Posts Tagged ‘patenting genes’

On Patenting Genes and Their Correlations: It’s a Chicken-Egg Problem

August 26th, 2011
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Last month, my colleague Shane Climie wrote a post inspired by an article in the New York Times (“How Bright Promise in Cancer Testing Fell Apart”), which exposed disturbing and cautionary insights into the application of genetic testing technology. Today, I’m responding to a recent New York Times article in which reporter Andrew Pollack wrote of challenges facing Myriad Genetics in spite of the company having received a victory when a federal appeals court upheld the company’s patents on two human genes ­– and the validity of gene patents.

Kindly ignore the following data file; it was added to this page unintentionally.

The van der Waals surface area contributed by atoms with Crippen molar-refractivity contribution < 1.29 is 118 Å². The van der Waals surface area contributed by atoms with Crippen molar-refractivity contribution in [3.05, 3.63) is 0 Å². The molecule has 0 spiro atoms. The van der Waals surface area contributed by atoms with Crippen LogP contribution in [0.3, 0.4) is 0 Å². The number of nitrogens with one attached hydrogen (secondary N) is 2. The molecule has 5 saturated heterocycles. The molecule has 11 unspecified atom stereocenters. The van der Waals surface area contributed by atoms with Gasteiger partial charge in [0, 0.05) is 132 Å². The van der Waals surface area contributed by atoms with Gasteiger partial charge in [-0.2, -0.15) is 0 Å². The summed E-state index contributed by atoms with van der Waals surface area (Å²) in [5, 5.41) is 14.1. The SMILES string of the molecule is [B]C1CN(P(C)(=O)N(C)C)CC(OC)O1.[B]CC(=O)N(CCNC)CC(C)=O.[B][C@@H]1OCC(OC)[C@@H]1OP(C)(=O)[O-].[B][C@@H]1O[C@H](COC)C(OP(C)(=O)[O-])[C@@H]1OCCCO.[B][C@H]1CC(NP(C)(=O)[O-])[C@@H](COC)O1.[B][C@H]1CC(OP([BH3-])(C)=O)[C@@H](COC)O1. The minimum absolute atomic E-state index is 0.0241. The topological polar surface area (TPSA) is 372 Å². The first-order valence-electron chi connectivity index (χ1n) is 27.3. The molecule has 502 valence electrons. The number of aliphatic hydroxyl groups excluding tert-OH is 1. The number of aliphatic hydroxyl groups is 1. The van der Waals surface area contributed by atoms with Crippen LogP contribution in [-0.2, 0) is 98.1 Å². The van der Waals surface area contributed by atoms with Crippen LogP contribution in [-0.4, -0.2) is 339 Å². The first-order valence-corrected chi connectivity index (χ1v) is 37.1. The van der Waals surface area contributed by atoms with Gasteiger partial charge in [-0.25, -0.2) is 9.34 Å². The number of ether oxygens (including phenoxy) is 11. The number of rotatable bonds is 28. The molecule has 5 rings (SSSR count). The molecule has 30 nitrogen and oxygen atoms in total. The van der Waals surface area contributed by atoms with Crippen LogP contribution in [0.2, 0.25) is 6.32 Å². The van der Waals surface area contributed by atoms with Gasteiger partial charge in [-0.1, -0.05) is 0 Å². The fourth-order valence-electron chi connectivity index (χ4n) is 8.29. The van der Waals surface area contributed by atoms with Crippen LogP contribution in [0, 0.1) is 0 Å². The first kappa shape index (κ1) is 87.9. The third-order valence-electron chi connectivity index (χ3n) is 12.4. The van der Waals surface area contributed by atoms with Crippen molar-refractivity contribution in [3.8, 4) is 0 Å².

It’s worth checking out Andy’s article for more context, but here are my two cents on some of the issues covered:


  • My hunch is that eventually courts will rule (and in so doing give clear guidance) that while products of nature cannot be patented, companies likely will be able to continue to patent the knowledge that a gene or other physiological marker (all of which are “products of nature”) correlates to a particular condition, disease, and/or drug response. This is a key point of clarity that is needed in order for the field of “personalized medicine” to reach its full potential. Read the rest of this entry »

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